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Tchaikovsky Eugene Onegin
Opera Holland Park
London 2 August 2005

Conductor - Stuart Stratford
Director - Tom Hawkes
Designer - Peter Rice
Lighting designer - Colin Grenfell
Choreographer - Jenny Weston

Onegin - Mark Stone
Tatyana - Camilla Roberts
Lensky - Peter Wedd
Olga - Victoria Simmonds
Larina - Sarah Pring
Gremin - Graeme Broadbent
Filippyevna - Menai Davies
Triquet - Tyrone Landau
Zaretsky - Nicholas Todorovic

Seemingly we were fortunate to miss the premiere of this production which, from reviews and personal communication, was blighted by bombs, inclement weather and under-preparation, whilst we were enjoying open air opera high in the Swiss Alps (Haydn and Mozart).

On a warm, dry evening, with a light breeze blowing gently into the Holland Park tent, it was easy to suspend disbelief and a critical/comparative stance and give ourselves over to this unique and treasurable opera in a performance which was infinitely preferable to this year's ENO revival at The Coliseum. We were enthralled from beginning to end, the sound enhanced by Peter Rice's backing set which, with a few added props scene by scene, was able to suggest the changing locations, and opened out at the end to transport us to the Gremin mansion by incorporating the facade of the once-stately house behind the stage. The rotating slats were brown for 'the country', green for the Gremins residence, and lit cool blue for the duel. We needed no more.

I can see what our paper-press colleagues mean about the personification of Tatyana and the 'squeaky-clean, sober and happy peasants'. However, we enjoyed the soft, warm colours suggesting a pot-pourri of dried rose petals for the country scenes, counterpointed by vibrant harsh colours in the upper class town setting. The OHP chorus sang splendidly once again and we saw the group scenes as charming interludes and appropriate to the sequence of "seven lyric scenes" which is Eugene Onegin.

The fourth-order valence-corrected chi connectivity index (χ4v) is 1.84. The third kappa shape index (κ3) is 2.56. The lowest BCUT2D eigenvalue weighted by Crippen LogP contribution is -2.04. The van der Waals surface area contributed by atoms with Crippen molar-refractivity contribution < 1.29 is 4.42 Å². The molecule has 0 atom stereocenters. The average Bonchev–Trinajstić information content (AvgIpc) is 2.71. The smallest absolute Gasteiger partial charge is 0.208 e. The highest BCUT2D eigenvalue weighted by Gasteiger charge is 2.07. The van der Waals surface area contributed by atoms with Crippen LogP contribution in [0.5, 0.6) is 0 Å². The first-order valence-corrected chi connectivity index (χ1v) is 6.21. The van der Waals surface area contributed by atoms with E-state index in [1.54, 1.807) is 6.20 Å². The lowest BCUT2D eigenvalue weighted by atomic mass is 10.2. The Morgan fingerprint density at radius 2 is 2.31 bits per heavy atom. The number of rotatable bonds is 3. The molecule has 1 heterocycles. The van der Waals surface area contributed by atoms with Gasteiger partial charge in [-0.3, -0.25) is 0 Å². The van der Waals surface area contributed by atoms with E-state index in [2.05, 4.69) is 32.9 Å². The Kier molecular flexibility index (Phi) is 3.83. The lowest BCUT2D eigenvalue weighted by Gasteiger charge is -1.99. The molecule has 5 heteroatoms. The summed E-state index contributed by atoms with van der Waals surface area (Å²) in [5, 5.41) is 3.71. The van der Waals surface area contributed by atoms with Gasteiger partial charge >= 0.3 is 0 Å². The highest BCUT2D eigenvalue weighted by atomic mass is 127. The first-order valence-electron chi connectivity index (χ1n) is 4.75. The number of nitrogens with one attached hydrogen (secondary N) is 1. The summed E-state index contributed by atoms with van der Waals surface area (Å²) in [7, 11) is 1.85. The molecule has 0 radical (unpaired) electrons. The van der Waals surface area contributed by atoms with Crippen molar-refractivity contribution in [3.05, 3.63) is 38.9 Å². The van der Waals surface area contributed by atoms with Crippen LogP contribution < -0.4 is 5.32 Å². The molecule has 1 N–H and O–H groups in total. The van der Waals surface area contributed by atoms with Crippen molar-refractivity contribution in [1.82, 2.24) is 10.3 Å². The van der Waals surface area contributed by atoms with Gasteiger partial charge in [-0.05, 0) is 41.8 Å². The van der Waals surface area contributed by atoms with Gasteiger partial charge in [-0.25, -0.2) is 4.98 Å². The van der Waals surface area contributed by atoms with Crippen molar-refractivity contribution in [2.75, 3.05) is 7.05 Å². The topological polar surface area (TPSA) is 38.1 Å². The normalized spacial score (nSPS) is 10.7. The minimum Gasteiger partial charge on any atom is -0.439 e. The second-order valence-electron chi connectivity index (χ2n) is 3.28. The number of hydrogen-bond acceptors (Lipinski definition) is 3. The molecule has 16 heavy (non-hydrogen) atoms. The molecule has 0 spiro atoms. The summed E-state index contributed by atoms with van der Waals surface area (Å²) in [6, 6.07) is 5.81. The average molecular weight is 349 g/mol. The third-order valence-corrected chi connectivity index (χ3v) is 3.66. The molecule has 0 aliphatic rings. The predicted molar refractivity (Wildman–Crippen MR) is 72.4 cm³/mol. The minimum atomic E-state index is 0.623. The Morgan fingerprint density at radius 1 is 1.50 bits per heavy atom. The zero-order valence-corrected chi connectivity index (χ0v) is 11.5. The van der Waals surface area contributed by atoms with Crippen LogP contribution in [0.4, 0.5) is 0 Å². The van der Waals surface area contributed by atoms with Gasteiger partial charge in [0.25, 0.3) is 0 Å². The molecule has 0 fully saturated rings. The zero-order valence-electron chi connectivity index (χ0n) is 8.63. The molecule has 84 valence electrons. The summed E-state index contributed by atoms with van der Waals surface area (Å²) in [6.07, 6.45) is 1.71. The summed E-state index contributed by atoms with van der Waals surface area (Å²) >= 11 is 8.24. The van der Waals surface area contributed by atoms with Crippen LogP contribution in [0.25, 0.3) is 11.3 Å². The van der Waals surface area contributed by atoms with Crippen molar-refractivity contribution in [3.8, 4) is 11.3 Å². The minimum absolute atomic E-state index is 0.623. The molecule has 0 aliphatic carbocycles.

We were happy with Hawkes' production, which did not draw attention to directorial clevernesses, and took the characterisations, and especially Camilla Roberts as Tatyana, for what and who they were, costumes and all. Mark Stone (Onegin) was all the more sinister by being dressed in white. They lived in their parts, and we with them.

There were a few intriguing details - e.g. the discreet servant holding Onegin's hat whilst he harangued poor Tatyana, well in earshot but used to 'hear nothing and see nothing' during Onegin's put-down of Tatyana by the washing line for her naivety in writing her confessional letter - ourselves voyeurs, privy to a scene which is usually depicted as a painful, very private duologue. This was mirrored by the visible presence of the Gremins' household staff during Onegin's last scene confessional monolgue.

The oft admired and versatile conductor Stuart Stratford brought out all the beauties of Tchaikovsky's score and we've never heard the the City of London Sinfonia sounding so well at Holland Park as from Row H on 2 August.

The casting was fine and the singers lived, introspected and quarreled believably in this sad tale of rejections and what might have been.... The audience was responsive and enthusiastic and it all compensated for our too precipitate return from idyllic Arosa to a nervous, edgy London.

Peter Grahame Woolf & Alexa Woolf

For more detail about the individual singers, see the collected OHP reviews of this production on the indispensable subscription website TheOperaCritic.

Pushkin's Prose Poem Yevgeny Onegin can be accessed, with English translation, at

It is quoted at length also in Prokofiev's Melodrama in sixteen scenes Eugene Onegin (Chandos CHAN 9318/9).

© Peter Grahame Woolf